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Portland Police Hires New Recruits

PPB swears in the larges class of recruits in decades

Portland Police Hires New Recruits

Portland police just swore in 16 new officers, the biggest classes in 20 years, and it’s looking for more.

Chief recruited Sgt. Trevor Tyler said even though the city plans to fill 300 positions within the next three years, it’s still a very selective process, with only about 10 percent passing the screening process.

That process starts with two things, a desire to serve and high morals, he said.

“I can train hard skills, but I cannot change attitude or ethics,” he said. “They must have a high caliber of integrity and a heart for service. It’s the biggest class of recruits in two decades and I’m very thankful we were able to pull that off.”

The Portland Police Bureau is considering recruits from three areas, brand new officers, lateral hires who have three years of experience, and support staff. All of the new hires are new officers, he said.

More than 100 people applied for the 16 positions and with just under 800 on staff now, the police bureau is looking to fill a total of 200 police officers and 100 support staff.

Training for the new recruits is intense and lengthy, he said, with the first 16 weeks spent in training at the Basic Academy in Salem, followed by 12 weeks at the Advanced Academy, where, according to the PPB website, where they develop higher levels of skill and confidence in communication, application of the law, decision-making, and tactics. Next they go through 18 months of field training and evaluation for on-the-job training.

Part of their training deals with working with Blacks and other minorities through presentations, videos, group discussions, self-awareness exercises and practical exercises in real world or workplace scenarios, according to the city’s website. A typical session includes an overview of equity, definitions of systemic and institutional racism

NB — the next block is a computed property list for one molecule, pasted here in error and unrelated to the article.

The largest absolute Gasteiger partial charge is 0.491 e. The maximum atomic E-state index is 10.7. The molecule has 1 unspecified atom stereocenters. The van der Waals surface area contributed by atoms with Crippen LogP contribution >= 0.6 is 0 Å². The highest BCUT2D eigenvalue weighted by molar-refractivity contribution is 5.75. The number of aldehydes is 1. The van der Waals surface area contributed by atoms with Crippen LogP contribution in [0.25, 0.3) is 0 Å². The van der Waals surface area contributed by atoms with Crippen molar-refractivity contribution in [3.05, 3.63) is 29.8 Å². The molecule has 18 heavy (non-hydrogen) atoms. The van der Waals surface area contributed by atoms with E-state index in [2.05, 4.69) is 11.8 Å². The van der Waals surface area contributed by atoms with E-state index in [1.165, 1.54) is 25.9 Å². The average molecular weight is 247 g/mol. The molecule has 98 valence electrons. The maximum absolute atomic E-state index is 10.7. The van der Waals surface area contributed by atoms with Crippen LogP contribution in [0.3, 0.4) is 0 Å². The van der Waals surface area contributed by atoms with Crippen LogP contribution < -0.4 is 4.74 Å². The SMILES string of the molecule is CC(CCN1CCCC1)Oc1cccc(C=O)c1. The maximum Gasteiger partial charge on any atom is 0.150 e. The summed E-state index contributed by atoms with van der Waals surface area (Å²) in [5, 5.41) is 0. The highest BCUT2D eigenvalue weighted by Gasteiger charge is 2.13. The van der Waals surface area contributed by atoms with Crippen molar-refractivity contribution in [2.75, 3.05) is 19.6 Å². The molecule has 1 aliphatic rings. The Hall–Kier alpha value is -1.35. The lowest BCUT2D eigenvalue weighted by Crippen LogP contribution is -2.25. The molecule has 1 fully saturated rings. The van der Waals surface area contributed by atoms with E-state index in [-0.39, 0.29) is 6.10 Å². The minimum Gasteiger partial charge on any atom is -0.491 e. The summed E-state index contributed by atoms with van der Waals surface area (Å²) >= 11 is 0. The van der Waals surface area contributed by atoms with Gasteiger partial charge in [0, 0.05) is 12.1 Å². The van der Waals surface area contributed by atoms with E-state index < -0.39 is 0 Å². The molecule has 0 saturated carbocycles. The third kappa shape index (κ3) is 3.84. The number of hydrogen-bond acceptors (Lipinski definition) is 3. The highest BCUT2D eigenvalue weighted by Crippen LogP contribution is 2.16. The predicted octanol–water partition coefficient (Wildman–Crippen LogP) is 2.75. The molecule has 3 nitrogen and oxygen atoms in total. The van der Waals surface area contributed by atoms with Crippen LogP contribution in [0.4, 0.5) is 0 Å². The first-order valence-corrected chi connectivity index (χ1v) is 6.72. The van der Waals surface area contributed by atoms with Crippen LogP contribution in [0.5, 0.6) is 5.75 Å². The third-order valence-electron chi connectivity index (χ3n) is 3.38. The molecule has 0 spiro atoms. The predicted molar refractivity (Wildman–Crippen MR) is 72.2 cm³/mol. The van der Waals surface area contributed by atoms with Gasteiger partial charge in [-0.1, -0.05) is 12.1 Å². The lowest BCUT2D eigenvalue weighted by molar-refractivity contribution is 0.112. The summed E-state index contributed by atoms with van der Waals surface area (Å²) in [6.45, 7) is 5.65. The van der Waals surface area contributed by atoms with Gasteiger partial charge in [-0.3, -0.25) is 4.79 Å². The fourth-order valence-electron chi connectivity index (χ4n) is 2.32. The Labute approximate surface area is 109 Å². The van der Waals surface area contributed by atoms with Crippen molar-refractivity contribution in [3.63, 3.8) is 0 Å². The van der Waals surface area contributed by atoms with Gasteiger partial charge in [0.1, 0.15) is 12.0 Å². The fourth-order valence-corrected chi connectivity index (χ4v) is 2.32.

New recruits work a minimum of 24 weeks with a coach in the police car, who serves as a mentor on the recruits shift and two to four days of training in alternatives to incarceration for youth.

Minimum qualifications for new officers are that they be 20.5 years old, have a high school diploma or a GED. Starting wage is $75,670, which Tyler said is the highest pay in the Pacific Northwest.

“When you think about all other factors such as cost of living, there is nobody that’s more competitive,” he said.

In Beverly Hills, he said, new officers start at $98,000 a year, but they have to drive an hour or more to get work to work because they can’t afford to live in that expensive community.

That’s not the case in Portland, he said.

“We have officers that can afford to live here and buy homes and it’s the most cost effective place,” he said. “Vancouver pays less and they are competitive, but we pay more.”

Lateral officers with a state certification recognized by Oregon do not have to attend the Basic Academy, according to the PPB website, but they will need to attend a two-week Career Officer Development class and the Advanced Academy for 10 weeks They will also go through a 12-month probation and training program.

The recent new recruits will receive a $1,000 bonus after being sworn in, another $1,000 at the end of their probation period and a final $3,000 after completing three years of service.

The wage for lateral hires ranges from $87,753 and can go up to $107,736.

According to a recent story by KGW-TV, the Portland City Council voted on June 29th to authorize $500,000 in funding for the police bureau to offer $25,000 in hiring bonuses for lateral offices and from $3,000 to $5,000 for new support staff.

Portland Mayor Ted Wheeler has described the bonuses as one of the strategies to ease the bureau’s staffing pressures, as well as a retire-rehire program and other improvement to ease the pressure off of existing officers, such as the PS3 support staff program and updates to the 911 dispatch system.

“We’ve had eight retired that came back to serve,” he said. “It’s not a perfect fit for every single person, but others still care a great deal and we are very thankful for them.”

At the same city council meeting, police Capt. Anthony Passadore said the department has been sending recruiters to local hiring events in Portland and to colleges and universities in the Pacific Northwest, as well as to those with military experience.

The new class of recruits is somewhat diverse, with one woman, one Black and several of Hispanic origin, he said, and they come from as far away as the East Coast.

“We have a couple out of California, some from the Seattle and Bremerton areas and several, over half, born and raised in Portland Metro,” he said.


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